NCAA Football 2012: Goal-Line Cameras Should Be Games Next Tech Innovation

Michael FelderNational CFB Lead WriterAugust 9, 2012

NASHVILLE, TN - NOVEMBER 1:  Field level general view of Field Judge Rob Vernatchi standing in front of goal line marker during the Tennessee Titans game against the Jacksonville Jaguars at LP Field on November 1, 2009 in Nashville, Tennessee. (Photo by Streeter Lecka/Getty Images)
Streeter Lecka/Getty Images

The Big Ten, following a spring trial run at Michigan and Michigan State, is looking to approve the use of goal-line cameras for the conference in 2012, Jon Solomon of The Birmingham News reports. With the use of instant replay, having a camera at the goal-line seems the next logical step, especially after watching critical plays decided by review of poor camera angles.

As the Big Ten coordinator of officials Bill, Carollo, puts it:

"We'd have to look and justify if we can do something like that," Carollo said. "I'm interested in it because it's the most important line on the field. It's expensive. But a call at the goal line when we make a mistake is very expensive, too. You could have the wrong team winning."

Carollo gets it right; the calls are too important to be missed. Winning and losing championships are at stake. Winning and losing spots in the BCS Rankings are at stake. Winning and losing the opportunity to go to a bowl game are at stake. When the stakes are that high, it is too important for a judgement call or a guess from a bad angle.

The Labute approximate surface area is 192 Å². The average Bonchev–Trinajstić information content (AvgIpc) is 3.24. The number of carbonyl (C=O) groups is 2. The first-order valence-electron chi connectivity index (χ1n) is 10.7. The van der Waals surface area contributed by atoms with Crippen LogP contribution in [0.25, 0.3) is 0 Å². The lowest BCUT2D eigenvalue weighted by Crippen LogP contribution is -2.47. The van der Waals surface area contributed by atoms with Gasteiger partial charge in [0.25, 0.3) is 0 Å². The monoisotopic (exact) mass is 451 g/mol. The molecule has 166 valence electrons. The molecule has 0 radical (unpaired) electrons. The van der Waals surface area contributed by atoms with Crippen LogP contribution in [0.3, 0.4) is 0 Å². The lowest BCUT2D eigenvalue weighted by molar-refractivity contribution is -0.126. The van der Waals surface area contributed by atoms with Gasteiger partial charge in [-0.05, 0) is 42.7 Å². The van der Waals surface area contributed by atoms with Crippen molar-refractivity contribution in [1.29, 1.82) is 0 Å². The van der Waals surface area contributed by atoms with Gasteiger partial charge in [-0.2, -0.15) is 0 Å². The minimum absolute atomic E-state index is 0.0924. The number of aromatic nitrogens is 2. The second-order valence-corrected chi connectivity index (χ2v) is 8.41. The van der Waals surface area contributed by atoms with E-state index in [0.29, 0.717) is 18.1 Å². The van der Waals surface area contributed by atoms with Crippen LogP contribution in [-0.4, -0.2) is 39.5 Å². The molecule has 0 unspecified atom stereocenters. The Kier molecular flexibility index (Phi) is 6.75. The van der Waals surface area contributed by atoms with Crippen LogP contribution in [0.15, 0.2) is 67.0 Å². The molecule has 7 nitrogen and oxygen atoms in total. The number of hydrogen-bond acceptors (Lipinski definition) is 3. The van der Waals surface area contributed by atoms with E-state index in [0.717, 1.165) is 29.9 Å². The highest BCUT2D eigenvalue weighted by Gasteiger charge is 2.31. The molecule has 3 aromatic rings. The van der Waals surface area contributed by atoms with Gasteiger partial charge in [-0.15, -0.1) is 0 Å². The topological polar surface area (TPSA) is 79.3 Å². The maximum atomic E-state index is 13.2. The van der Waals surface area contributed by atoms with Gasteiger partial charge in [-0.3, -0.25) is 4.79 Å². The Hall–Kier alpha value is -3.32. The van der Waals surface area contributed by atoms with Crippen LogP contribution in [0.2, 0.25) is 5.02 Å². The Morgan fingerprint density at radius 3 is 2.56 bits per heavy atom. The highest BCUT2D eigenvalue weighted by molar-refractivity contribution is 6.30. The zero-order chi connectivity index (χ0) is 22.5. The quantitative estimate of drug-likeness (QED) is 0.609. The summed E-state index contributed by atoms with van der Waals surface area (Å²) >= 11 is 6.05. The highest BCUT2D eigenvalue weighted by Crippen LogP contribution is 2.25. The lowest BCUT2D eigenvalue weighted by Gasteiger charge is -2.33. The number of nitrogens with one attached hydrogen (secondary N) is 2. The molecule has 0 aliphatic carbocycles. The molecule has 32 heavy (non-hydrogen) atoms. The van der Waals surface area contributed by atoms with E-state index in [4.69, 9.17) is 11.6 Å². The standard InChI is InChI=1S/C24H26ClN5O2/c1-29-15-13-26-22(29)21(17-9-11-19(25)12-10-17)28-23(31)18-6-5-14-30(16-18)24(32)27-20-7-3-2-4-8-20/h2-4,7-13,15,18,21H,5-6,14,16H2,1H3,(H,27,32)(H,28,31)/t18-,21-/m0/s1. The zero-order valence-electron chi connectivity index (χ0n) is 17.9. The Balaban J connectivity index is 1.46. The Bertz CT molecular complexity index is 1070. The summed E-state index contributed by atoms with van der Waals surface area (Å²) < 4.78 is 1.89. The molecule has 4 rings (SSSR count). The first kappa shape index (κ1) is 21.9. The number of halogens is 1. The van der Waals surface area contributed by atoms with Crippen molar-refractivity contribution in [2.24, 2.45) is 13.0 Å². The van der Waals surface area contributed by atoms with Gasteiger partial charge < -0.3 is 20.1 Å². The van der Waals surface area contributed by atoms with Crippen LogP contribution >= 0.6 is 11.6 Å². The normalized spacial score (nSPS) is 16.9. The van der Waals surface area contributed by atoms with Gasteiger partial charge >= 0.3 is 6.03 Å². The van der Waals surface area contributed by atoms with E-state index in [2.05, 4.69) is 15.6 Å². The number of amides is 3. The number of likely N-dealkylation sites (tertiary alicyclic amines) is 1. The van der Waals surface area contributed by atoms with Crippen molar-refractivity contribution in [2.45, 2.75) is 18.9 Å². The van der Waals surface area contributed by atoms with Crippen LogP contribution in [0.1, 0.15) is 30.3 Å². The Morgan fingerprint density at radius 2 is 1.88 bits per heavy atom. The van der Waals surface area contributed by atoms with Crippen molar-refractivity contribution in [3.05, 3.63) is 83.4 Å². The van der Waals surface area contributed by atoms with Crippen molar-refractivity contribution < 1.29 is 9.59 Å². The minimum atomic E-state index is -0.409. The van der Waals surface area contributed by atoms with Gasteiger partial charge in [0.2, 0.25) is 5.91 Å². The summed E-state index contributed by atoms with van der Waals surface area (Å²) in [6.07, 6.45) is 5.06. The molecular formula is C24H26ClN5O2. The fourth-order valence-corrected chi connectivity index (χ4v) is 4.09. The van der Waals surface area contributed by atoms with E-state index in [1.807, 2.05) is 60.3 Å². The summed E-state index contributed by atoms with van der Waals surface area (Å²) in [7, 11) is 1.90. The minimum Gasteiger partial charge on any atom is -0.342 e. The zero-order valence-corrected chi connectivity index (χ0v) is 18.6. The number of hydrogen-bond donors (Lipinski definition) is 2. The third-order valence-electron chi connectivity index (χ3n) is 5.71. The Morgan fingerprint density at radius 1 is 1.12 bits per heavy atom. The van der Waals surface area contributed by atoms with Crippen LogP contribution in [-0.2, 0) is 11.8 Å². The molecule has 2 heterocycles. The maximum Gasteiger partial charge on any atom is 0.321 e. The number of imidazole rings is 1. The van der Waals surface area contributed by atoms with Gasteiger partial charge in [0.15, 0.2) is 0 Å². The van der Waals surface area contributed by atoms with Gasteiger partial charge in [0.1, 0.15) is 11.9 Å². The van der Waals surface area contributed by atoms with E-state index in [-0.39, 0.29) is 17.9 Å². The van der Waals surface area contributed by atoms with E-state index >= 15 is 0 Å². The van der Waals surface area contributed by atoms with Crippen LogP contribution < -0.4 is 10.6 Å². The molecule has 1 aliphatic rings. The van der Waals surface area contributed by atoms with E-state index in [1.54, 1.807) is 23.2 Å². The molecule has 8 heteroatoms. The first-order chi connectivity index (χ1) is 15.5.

For fans, coaches, players and the like, this is something to watch intently. Getting the call right is huge, and this will only help the referees get those decisions correct. It isn't an issue of time; as it stands now, the calls are all subject to review. They're going to stop the clock, watch the replay and attempt to determine if the ball crossed the plane or not. At least with goal-line cameras, the officials will have a better chance of getting the call right.

Think of this as the start of the "Tech Revolution" that we talked about back in July. While the dream of microchips and the use of HawkEye might be a ways away, the fact is, this is a start down that path. First the Big Ten, but other leagues are already showing interest, as SEC coordinator of officials Steve Shaw points out:

"It's something that, if it's successful, we need to take a look at in college football," Shaw said. "We had some early conversations (within the SEC). You can't put a pole up in our stadiums. Our stadiums are almost sacred ground so you'd have to find a spot, whether it's an overhang or a deck, where you could mount a camera that would be unobtrusive and have a good view."

Let's hope it works. The game deserves the best from its officials, and in order to get the best, you have to give them the proper tools. Goal-line cameras are a major step in the right direction.